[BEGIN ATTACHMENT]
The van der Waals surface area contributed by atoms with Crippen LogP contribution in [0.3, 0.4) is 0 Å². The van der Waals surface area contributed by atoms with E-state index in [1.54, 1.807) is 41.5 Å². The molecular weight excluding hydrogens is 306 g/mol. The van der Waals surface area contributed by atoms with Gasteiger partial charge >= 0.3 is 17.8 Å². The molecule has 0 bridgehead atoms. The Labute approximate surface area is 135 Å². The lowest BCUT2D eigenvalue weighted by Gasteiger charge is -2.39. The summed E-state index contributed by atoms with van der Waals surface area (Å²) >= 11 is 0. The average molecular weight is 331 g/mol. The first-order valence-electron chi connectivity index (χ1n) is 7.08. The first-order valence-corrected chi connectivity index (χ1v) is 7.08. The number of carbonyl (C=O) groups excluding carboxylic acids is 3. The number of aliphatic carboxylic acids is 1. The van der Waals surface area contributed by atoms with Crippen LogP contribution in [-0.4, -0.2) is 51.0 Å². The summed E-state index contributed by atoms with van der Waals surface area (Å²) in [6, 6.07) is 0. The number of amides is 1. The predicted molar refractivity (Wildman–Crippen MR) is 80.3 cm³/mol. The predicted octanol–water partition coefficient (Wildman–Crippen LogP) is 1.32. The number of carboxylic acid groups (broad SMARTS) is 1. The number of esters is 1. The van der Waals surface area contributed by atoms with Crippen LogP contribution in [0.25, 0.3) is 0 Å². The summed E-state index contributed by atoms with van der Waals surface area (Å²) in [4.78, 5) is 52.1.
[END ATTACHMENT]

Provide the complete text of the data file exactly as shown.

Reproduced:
The van der Waals surface area contributed by atoms with Crippen LogP contribution in [0.3, 0.4) is 0 Å². The van der Waals surface area contributed by atoms with E-state index in [1.54, 1.807) is 41.5 Å². The molecular weight excluding hydrogens is 306 g/mol. The van der Waals surface area contributed by atoms with Gasteiger partial charge >= 0.3 is 17.8 Å². The molecule has 0 bridgehead atoms. The Labute approximate surface area is 135 Å². The lowest BCUT2D eigenvalue weighted by Gasteiger charge is -2.39. The summed E-state index contributed by atoms with van der Waals surface area (Å²) >= 11 is 0. The average molecular weight is 331 g/mol. The first-order valence-electron chi connectivity index (χ1n) is 7.08. The first-order valence-corrected chi connectivity index (χ1v) is 7.08. The number of carbonyl (C=O) groups excluding carboxylic acids is 3. The number of aliphatic carboxylic acids is 1. The van der Waals surface area contributed by atoms with Crippen LogP contribution in [-0.4, -0.2) is 51.0 Å². The summed E-state index contributed by atoms with van der Waals surface area (Å²) in [6, 6.07) is 0. The number of amides is 1. The predicted molar refractivity (Wildman–Crippen MR) is 80.3 cm³/mol. The predicted octanol–water partition coefficient (Wildman–Crippen LogP) is 1.32. The number of carboxylic acid groups (broad SMARTS) is 1. The number of esters is 1. The van der Waals surface area contributed by atoms with Crippen LogP contribution in [0.25, 0.3) is 0 Å². The summed E-state index contributed by atoms with van der Waals surface area (Å²) in [4.78, 5) is 52.1.